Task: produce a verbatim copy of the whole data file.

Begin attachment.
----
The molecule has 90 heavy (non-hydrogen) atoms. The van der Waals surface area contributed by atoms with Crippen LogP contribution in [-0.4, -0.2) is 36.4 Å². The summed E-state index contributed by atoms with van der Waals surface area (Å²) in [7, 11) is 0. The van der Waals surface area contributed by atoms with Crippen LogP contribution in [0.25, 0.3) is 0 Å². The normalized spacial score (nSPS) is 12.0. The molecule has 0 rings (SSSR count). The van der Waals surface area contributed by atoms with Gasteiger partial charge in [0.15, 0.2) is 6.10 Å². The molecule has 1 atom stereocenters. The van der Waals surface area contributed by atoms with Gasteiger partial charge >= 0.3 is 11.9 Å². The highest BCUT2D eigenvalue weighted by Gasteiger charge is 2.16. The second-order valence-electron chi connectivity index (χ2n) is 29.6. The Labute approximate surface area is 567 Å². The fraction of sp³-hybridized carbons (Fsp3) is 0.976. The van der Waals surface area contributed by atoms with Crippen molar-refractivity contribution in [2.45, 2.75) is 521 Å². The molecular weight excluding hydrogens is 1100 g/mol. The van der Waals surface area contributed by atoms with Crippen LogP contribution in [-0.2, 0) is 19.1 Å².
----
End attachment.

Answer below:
The molecule has 90 heavy (non-hydrogen) atoms. The van der Waals surface area contributed by atoms with Crippen LogP contribution in [-0.4, -0.2) is 36.4 Å². The summed E-state index contributed by atoms with van der Waals surface area (Å²) in [7, 11) is 0. The van der Waals surface area contributed by atoms with Crippen LogP contribution in [0.25, 0.3) is 0 Å². The normalized spacial score (nSPS) is 12.0. The molecule has 0 rings (SSSR count). The van der Waals surface area contributed by atoms with Gasteiger partial charge in [0.15, 0.2) is 6.10 Å². The molecule has 1 atom stereocenters. The van der Waals surface area contributed by atoms with Gasteiger partial charge >= 0.3 is 11.9 Å². The highest BCUT2D eigenvalue weighted by Gasteiger charge is 2.16. The second-order valence-electron chi connectivity index (χ2n) is 29.6. The Labute approximate surface area is 567 Å². The fraction of sp³-hybridized carbons (Fsp3) is 0.976. The van der Waals surface area contributed by atoms with Crippen molar-refractivity contribution in [2.45, 2.75) is 521 Å². The molecular weight excluding hydrogens is 1100 g/mol. The van der Waals surface area contributed by atoms with Crippen LogP contribution in [-0.2, 0) is 19.1 Å².